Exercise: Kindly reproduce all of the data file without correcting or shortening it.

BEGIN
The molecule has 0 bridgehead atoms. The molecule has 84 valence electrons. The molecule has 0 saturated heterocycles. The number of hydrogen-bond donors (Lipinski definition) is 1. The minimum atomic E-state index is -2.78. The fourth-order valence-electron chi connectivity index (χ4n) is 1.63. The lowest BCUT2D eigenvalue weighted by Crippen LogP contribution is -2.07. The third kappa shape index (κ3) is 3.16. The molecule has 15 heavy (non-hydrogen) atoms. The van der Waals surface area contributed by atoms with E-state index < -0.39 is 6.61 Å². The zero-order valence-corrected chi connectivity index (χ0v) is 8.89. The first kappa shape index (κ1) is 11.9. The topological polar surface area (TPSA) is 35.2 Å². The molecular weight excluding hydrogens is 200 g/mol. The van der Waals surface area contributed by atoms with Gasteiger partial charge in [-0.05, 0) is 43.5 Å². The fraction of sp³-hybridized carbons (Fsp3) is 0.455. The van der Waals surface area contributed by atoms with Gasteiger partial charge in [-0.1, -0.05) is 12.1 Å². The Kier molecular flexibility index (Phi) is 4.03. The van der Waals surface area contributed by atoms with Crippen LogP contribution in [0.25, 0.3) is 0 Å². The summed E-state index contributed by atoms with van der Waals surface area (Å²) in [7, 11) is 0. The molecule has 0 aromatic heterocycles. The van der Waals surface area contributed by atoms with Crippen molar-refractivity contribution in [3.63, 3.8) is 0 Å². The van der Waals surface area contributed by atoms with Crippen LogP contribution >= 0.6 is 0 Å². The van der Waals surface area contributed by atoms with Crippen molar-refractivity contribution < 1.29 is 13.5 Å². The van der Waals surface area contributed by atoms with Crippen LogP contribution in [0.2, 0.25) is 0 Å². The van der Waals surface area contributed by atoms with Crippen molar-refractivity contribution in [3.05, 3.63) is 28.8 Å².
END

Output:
The molecule has 0 bridgehead atoms. The molecule has 84 valence electrons. The molecule has 0 saturated heterocycles. The number of hydrogen-bond donors (Lipinski definition) is 1. The minimum atomic E-state index is -2.78. The fourth-order valence-electron chi connectivity index (χ4n) is 1.63. The lowest BCUT2D eigenvalue weighted by Crippen LogP contribution is -2.07. The third kappa shape index (κ3) is 3.16. The molecule has 15 heavy (non-hydrogen) atoms. The van der Waals surface area contributed by atoms with E-state index < -0.39 is 6.61 Å². The zero-order valence-corrected chi connectivity index (χ0v) is 8.89. The first kappa shape index (κ1) is 11.9. The topological polar surface area (TPSA) is 35.2 Å². The molecular weight excluding hydrogens is 200 g/mol. The van der Waals surface area contributed by atoms with Gasteiger partial charge in [-0.05, 0) is 43.5 Å². The fraction of sp³-hybridized carbons (Fsp3) is 0.455. The van der Waals surface area contributed by atoms with Gasteiger partial charge in [-0.1, -0.05) is 12.1 Å². The Kier molecular flexibility index (Phi) is 4.03. The van der Waals surface area contributed by atoms with Crippen LogP contribution in [0.25, 0.3) is 0 Å². The summed E-state index contributed by atoms with van der Waals surface area (Å²) in [7, 11) is 0. The molecule has 0 aromatic heterocycles. The van der Waals surface area contributed by atoms with Crippen molar-refractivity contribution in [3.63, 3.8) is 0 Å². The van der Waals surface area contributed by atoms with Crippen LogP contribution >= 0.6 is 0 Å². The van der Waals surface area contributed by atoms with Crippen molar-refractivity contribution < 1.29 is 13.5 Å². The van der Waals surface area contributed by atoms with Crippen LogP contribution in [0.2, 0.25) is 0 Å². The van der Waals surface area contributed by atoms with Crippen molar-refractivity contribution in [3.05, 3.63) is 28.8 Å².